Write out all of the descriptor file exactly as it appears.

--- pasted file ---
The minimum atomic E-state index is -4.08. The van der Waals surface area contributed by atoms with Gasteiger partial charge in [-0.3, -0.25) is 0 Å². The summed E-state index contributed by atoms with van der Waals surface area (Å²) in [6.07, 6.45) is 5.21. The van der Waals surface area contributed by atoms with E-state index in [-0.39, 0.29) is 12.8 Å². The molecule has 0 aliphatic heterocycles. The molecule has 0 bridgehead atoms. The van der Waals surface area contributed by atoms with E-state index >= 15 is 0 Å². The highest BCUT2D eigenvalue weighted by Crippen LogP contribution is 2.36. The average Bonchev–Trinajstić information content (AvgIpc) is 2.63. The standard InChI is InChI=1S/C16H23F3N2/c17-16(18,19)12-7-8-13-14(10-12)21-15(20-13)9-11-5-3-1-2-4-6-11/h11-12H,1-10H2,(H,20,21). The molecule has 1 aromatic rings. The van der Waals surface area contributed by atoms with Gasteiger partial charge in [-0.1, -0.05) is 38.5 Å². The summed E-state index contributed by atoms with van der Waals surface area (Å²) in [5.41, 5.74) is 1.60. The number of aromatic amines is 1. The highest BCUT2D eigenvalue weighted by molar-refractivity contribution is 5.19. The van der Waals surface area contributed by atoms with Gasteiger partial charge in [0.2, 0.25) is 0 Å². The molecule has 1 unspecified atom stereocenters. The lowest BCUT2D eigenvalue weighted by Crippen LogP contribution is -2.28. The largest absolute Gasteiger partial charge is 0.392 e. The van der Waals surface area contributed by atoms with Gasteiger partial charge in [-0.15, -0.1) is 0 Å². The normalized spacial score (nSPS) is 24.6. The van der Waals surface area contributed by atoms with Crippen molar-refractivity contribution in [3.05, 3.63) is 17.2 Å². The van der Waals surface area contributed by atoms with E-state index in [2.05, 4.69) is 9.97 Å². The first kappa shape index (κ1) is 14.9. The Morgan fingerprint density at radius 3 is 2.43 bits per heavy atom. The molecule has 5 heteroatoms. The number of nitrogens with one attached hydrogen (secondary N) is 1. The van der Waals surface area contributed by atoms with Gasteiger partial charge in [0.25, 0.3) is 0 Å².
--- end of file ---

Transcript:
The minimum atomic E-state index is -4.08. The van der Waals surface area contributed by atoms with Gasteiger partial charge in [-0.3, -0.25) is 0 Å². The summed E-state index contributed by atoms with van der Waals surface area (Å²) in [6.07, 6.45) is 5.21. The van der Waals surface area contributed by atoms with E-state index in [-0.39, 0.29) is 12.8 Å². The molecule has 0 aliphatic heterocycles. The molecule has 0 bridgehead atoms. The van der Waals surface area contributed by atoms with E-state index >= 15 is 0 Å². The highest BCUT2D eigenvalue weighted by Crippen LogP contribution is 2.36. The average Bonchev–Trinajstić information content (AvgIpc) is 2.63. The standard InChI is InChI=1S/C16H23F3N2/c17-16(18,19)12-7-8-13-14(10-12)21-15(20-13)9-11-5-3-1-2-4-6-11/h11-12H,1-10H2,(H,20,21). The molecule has 1 aromatic rings. The van der Waals surface area contributed by atoms with Gasteiger partial charge in [-0.1, -0.05) is 38.5 Å². The summed E-state index contributed by atoms with van der Waals surface area (Å²) in [5.41, 5.74) is 1.60. The number of aromatic amines is 1. The highest BCUT2D eigenvalue weighted by molar-refractivity contribution is 5.19. The van der Waals surface area contributed by atoms with Gasteiger partial charge in [0.2, 0.25) is 0 Å². The molecule has 1 unspecified atom stereocenters. The lowest BCUT2D eigenvalue weighted by Crippen LogP contribution is -2.28. The largest absolute Gasteiger partial charge is 0.392 e. The van der Waals surface area contributed by atoms with Gasteiger partial charge in [-0.15, -0.1) is 0 Å². The normalized spacial score (nSPS) is 24.6. The van der Waals surface area contributed by atoms with Crippen molar-refractivity contribution in [3.05, 3.63) is 17.2 Å². The van der Waals surface area contributed by atoms with E-state index in [2.05, 4.69) is 9.97 Å². The first kappa shape index (κ1) is 14.9. The Morgan fingerprint density at radius 3 is 2.43 bits per heavy atom. The molecule has 5 heteroatoms. The number of nitrogens with one attached hydrogen (secondary N) is 1. The van der Waals surface area contributed by atoms with Gasteiger partial charge in [0.25, 0.3) is 0 Å².